For a study, it was determined that obesity was discovered in 35% of the population over the age of 20. One of the most frequent disorders among obese people was obstructive sleep apnea (OSA). Weight loss not only alleviated OSA but also protected against other obesity-related problems. Bariatric surgery was used to help severely obese individuals lose weight. One of the requirements for bariatric surgery was an OSA screening. Researchers wanted to determine the prevalence of OSA and identify factors among New York City’s multiethnic bariatric surgery patients. 

They looked back at the records of 749 bariatric surgery candidates who were referred in 2015. About 258 participants underwent polysomnography among the total number of patients in the research. The P-value was computed using the t test when the data was evaluated. The end result suggested that males (72.7%) were more likely to suffer from OSA than women (41.37%). Furthermore, the normal group was more likely to have symptoms including snoring, daytime weariness, and witnessing apnea or choking. The difference in neck circumference, BMI, and the Epworth Sleepiness Scale was statistically significant (P<0.05) between the two groups.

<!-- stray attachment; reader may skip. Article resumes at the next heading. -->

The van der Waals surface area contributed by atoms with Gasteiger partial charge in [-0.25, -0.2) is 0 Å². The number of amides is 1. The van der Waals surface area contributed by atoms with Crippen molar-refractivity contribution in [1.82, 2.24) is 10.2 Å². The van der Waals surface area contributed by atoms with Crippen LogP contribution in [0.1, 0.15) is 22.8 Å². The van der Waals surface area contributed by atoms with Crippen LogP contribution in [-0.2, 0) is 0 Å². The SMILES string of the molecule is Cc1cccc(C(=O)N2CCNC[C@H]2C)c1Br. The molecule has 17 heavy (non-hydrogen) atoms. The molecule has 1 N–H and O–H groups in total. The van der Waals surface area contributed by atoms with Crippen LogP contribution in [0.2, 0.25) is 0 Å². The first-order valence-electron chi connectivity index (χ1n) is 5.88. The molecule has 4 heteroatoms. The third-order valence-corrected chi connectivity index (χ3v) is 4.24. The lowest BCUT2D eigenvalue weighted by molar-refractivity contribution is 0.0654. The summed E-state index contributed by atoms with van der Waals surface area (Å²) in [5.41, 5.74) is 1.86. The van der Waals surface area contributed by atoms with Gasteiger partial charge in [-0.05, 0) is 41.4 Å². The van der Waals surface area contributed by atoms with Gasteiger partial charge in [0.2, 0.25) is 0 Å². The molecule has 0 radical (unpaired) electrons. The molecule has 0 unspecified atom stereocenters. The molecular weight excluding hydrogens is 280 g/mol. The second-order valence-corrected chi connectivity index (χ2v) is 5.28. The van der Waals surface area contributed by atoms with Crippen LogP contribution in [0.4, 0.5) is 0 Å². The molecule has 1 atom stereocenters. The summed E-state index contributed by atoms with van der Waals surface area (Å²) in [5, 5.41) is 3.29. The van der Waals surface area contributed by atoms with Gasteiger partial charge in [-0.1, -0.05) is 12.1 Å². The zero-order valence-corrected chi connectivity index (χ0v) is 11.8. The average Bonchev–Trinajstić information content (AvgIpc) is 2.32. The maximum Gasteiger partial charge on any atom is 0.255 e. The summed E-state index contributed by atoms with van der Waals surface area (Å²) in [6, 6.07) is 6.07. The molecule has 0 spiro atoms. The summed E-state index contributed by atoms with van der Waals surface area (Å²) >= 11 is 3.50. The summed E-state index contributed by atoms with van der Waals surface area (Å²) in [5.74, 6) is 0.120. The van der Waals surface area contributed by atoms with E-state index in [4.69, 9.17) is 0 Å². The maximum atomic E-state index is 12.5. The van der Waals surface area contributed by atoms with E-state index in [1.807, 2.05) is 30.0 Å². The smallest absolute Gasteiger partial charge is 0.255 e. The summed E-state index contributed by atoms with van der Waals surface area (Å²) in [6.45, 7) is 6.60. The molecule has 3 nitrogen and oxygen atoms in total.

Anthropometric assessments were more helpful in diagnosing OSA than symptomatic queries addressed during the examination of morbidly obese patients awaiting bariatric surgery, according to the final finding.

Reference:journals.lww.com/clinpulm/Abstract/2016/09000/The_Prevalence_and_Predictors_of_Obstructive_Sleep.3.aspx